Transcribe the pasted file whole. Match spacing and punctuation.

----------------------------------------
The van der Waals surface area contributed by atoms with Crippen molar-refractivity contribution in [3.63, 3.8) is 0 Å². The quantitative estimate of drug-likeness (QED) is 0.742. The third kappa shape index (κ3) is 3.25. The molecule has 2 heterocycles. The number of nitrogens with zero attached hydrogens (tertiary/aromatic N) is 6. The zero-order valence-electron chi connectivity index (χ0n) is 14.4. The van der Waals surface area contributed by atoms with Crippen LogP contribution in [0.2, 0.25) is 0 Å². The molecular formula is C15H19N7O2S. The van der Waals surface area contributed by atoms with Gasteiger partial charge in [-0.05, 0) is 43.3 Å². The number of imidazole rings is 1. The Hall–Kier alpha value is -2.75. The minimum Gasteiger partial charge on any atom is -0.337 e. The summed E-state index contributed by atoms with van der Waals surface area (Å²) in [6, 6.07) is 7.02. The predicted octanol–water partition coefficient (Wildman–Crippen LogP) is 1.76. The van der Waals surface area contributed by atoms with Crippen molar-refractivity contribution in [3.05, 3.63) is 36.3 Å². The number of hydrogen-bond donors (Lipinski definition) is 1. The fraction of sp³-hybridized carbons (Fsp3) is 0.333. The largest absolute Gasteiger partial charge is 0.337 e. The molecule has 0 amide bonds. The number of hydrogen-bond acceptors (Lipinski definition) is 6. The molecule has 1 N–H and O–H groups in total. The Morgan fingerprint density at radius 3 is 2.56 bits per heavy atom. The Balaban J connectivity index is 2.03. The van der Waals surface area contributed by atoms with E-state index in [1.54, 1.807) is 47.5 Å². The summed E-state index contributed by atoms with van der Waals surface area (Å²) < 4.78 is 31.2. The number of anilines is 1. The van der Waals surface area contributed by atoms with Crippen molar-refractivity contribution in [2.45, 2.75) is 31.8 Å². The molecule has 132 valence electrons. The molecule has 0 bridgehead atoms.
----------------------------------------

The van der Waals surface area contributed by atoms with Crippen molar-refractivity contribution in [3.63, 3.8) is 0 Å². The quantitative estimate of drug-likeness (QED) is 0.742. The third kappa shape index (κ3) is 3.25. The molecule has 2 heterocycles. The number of nitrogens with zero attached hydrogens (tertiary/aromatic N) is 6. The zero-order valence-electron chi connectivity index (χ0n) is 14.4. The van der Waals surface area contributed by atoms with Crippen LogP contribution in [0.2, 0.25) is 0 Å². The molecular formula is C15H19N7O2S. The van der Waals surface area contributed by atoms with Gasteiger partial charge in [-0.05, 0) is 43.3 Å². The number of imidazole rings is 1. The Hall–Kier alpha value is -2.75. The minimum Gasteiger partial charge on any atom is -0.337 e. The summed E-state index contributed by atoms with van der Waals surface area (Å²) in [6, 6.07) is 7.02. The predicted octanol–water partition coefficient (Wildman–Crippen LogP) is 1.76. The van der Waals surface area contributed by atoms with Crippen molar-refractivity contribution in [3.05, 3.63) is 36.3 Å². The number of hydrogen-bond donors (Lipinski definition) is 1. The fraction of sp³-hybridized carbons (Fsp3) is 0.333. The largest absolute Gasteiger partial charge is 0.337 e. The molecule has 0 amide bonds. The number of hydrogen-bond acceptors (Lipinski definition) is 6. The molecule has 1 N–H and O–H groups in total. The Morgan fingerprint density at radius 3 is 2.56 bits per heavy atom. The Balaban J connectivity index is 2.03. The van der Waals surface area contributed by atoms with E-state index in [1.54, 1.807) is 47.5 Å². The summed E-state index contributed by atoms with van der Waals surface area (Å²) < 4.78 is 31.2. The number of anilines is 1. The van der Waals surface area contributed by atoms with Crippen molar-refractivity contribution in [2.45, 2.75) is 31.8 Å². The molecule has 132 valence electrons. The molecule has 0 bridgehead atoms.